Amazing Facts About Linux

Amazing Facts about Linux: – Titanic and Avatar were developed in 3D Applications on Linux using Free Open Source Software.

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Linux is a kernel and GNU Linux is the OS and it has hundreds of flavors. GNU/Linux, inspired by UNIX, has become the most widely adopted server operating systems out there.

1. “LINUX”, is a directory  name on FUNET’s FTP server (

Linus Torvalds wanted to name his kernel “Freax”(the name is a combination of words “freak” and “free”),When the initial code was uploaded to an FTP server (, the server administrator and Linus(Ari Lemmke) didn’t like the name Freax, and he suggested the name Linux and gave a directory on the ftp server. The directory on the ftp server was called “Linux”. You can access this very directory here:

2. “Linux” is only the kernel and is not the full system that you use

Linux is just a part of the entire system. It’s the program that allocates resources that other programs need during their operation. So, the system that is used is normally a combination of GNU system and Linux.  Since 1984, GNU had been working to make a full operating system of its own, that was going to be a free Unix like operating system.In fact, by the early 90’s a full GNU operating system was ready, aside from the kernel. A full operating system requires compilers, text editors, X windows systems.

The GNU project even had a kernel of its own called “GNU Hurd”, but was not yet completely ready. That main gap was filled by Linux kernel (from Torvalds) in 1992.Refer the below link for more details on the GNU/Linux System from “Richard Stallman” (The man behind the free software movement.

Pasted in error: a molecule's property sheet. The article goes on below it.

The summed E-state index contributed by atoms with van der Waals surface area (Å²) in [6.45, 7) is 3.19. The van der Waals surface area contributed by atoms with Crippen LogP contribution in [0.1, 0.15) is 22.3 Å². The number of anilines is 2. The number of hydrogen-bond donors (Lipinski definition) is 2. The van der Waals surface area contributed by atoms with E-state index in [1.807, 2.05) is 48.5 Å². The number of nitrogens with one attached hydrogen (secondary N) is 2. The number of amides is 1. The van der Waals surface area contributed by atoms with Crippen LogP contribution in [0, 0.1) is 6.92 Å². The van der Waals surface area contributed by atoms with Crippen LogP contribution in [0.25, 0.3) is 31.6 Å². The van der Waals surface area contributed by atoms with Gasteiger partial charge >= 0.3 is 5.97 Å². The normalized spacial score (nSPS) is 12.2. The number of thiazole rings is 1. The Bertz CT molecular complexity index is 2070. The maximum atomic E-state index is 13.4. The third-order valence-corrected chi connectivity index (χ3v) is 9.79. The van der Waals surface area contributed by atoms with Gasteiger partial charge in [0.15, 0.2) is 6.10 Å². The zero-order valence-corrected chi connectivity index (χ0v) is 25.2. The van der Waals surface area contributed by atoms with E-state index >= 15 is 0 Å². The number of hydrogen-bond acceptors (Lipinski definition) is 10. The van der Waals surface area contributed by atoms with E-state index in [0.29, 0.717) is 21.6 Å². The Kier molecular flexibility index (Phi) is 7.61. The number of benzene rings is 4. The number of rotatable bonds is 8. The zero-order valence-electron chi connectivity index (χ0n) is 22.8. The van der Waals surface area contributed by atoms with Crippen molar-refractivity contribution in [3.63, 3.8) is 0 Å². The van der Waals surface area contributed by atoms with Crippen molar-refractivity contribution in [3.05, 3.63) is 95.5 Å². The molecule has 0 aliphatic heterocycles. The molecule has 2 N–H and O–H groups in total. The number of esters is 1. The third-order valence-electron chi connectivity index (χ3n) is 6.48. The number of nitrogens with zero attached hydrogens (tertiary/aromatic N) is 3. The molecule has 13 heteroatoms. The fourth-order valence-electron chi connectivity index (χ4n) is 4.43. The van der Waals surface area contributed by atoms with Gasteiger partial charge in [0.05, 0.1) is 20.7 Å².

3. More than 90% of current Linux source code is written by other developers

The Linux project was adopted by so many programmers and the project grew very rapidly after 1996. The initial release from Torvalds was 10,000 lines of code and now it has over 21 millions of lines of code.Its roughly estimated that more than 10000 developers from many different countries and companies have contributed to its development to date. And are rapidly increasing in number. More and more features are being added on a regular basis. And most of this coding is from the contributors.

4. Even Microsoft Contributes to Linux Kernel Development!

Yes, the company whose main philosophy rests on proprietary software development also contributes to Linux. It even went ahead of Canonical once, in the number of lines of code contributed to the kernel. The top list of contributors includes Red Hat, Intel, etc. Linux is used by Google, Facebook, Amazon, and Microsoft.